sudo apt-get install libavahi-compat-libdnssd-dev
sudo npm install -g --unsafe-perm homebridge
sudo npm install -g homebridge-dummy

Next, create a very basic config at ~/.homebridge/config.json:

  "bridge": {
    "name": "Homebridge",
    "username": "CC:22:3D:E3:CE:30",
    "port": 51826,
    "pin": "031-45-154"
  "description": "Homebridge Server",
  "platforms": [
  "accessories": [
      "accessory": "DummySwitch",
      "name": "My First Switch"

Run Homebridge directly at the command line to test:


An ascii-art QR code will appear; you can use this code to add Homebridge to HomeKit using the Home app. Ignore warnings about the accessory not being certified.

Create systemd service for Homebridge

The instructions below assume you used the instructions above to install Node.js and Homebridge – paths may be different if you didn’t.


The following commands create the service user and directories, then moves the existing configuration into the appropriate locations for starting Homebridge as a service. Finally, set the relevant permissions..:

sudo useradd -M --system homebridge
sudo mkdir /var/lib/homebridge

sudo cp ~/.homebridge/config.json /var/lib/homebridge/
sudo cp -r ~/.homebridge/persist /var/lib/homebridge

sudo chmod -R 0777 /var/lib/homebridge

Systemd config files

Create /etc/default/homebridge:

# Defaults / Configuration options for homebridge
# The following settings tells homebridge where to find
# the config.json file and where to persist the data
# (i.e. pairing and others)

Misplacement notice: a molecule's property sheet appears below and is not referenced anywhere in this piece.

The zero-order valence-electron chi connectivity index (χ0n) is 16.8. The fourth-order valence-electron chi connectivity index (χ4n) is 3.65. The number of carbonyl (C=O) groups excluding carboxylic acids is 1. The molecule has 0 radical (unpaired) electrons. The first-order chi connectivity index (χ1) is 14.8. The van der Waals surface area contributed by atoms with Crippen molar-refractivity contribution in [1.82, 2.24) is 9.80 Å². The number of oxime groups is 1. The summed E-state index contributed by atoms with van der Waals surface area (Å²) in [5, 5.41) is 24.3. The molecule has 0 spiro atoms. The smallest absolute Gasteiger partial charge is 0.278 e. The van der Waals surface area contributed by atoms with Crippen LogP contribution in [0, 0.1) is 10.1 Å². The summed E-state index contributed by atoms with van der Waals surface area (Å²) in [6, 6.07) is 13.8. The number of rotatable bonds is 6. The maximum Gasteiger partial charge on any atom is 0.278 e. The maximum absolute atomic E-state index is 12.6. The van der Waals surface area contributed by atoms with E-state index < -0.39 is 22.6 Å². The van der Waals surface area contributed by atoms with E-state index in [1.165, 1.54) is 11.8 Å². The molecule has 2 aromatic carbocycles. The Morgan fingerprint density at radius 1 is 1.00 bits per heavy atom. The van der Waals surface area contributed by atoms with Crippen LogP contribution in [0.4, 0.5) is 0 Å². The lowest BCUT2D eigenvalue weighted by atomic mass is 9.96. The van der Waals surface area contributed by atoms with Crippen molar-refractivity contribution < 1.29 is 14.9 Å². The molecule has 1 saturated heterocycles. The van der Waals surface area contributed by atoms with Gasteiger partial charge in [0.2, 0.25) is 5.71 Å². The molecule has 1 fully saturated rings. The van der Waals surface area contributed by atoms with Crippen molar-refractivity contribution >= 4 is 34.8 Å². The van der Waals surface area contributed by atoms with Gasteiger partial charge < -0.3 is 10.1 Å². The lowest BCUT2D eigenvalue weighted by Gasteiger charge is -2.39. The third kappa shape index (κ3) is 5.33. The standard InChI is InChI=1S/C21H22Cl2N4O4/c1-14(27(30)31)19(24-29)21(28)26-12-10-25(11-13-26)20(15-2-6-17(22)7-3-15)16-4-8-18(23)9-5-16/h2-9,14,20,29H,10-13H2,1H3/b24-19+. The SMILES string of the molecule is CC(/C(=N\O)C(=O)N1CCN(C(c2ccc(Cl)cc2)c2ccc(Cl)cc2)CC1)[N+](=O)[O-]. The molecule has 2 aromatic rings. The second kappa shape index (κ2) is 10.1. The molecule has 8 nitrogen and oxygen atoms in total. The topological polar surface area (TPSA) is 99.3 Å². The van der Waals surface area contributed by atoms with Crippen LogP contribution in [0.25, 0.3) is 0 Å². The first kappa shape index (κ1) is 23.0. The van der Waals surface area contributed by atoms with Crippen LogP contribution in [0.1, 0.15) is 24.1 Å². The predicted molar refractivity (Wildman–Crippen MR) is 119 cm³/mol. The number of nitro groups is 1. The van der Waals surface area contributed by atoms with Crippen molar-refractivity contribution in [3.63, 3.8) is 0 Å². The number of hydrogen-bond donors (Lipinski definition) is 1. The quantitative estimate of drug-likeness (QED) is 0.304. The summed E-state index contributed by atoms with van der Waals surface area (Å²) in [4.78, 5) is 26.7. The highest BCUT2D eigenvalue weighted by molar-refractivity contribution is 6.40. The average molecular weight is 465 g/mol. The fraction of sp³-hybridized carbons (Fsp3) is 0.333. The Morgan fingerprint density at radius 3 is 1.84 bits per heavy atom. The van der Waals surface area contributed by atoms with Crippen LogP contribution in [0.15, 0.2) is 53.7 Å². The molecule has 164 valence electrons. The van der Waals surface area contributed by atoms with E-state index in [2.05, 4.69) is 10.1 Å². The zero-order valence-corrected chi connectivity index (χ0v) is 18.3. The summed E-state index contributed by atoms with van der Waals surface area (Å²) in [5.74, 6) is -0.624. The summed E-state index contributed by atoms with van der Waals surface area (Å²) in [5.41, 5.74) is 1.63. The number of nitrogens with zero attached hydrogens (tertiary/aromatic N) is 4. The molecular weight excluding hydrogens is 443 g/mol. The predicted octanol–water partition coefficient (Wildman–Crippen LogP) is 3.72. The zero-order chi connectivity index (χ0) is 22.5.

HOMEBRIDGE_OPTS=-U /var/lib/homebridge

# If you uncomment the following line, homebridge will log more
# You can display this via systemd's journalctl:
# journalctl -f -u homebridge

Create /etc/systemd/system/homebridge.service:

Description=Node.js HomeKit Server

ExecStart=/usr/local/bin/homebridge $HOMEBRIDGE_OPTS


Finally, enable and start the service:

sudo systemctl daemon-reload
sudo systemctl enable homebridge
sudo systemctl start homebridge

Links and Howtos

Here’s what I used to get myself up and running:

Connect a Sensibo Sky to HomeKit via Homebridge

Very few smart thermostat / smart air conditioner controls are available in Australia, and exactly none of them work with HomeKit out of the box. I have a Sensibo Sky in my lounge room, and with the help of some Homebridge tomfoolery – it works brilliantly with HomeKit!

Here’s how it works:

Configure controller

You need to be able to control your air conditioner via the Sensibo app before anything is going to work with Homebridge. Use the included instructions to download the app, connect the Sensibo Sky to your WiFi network and set things up.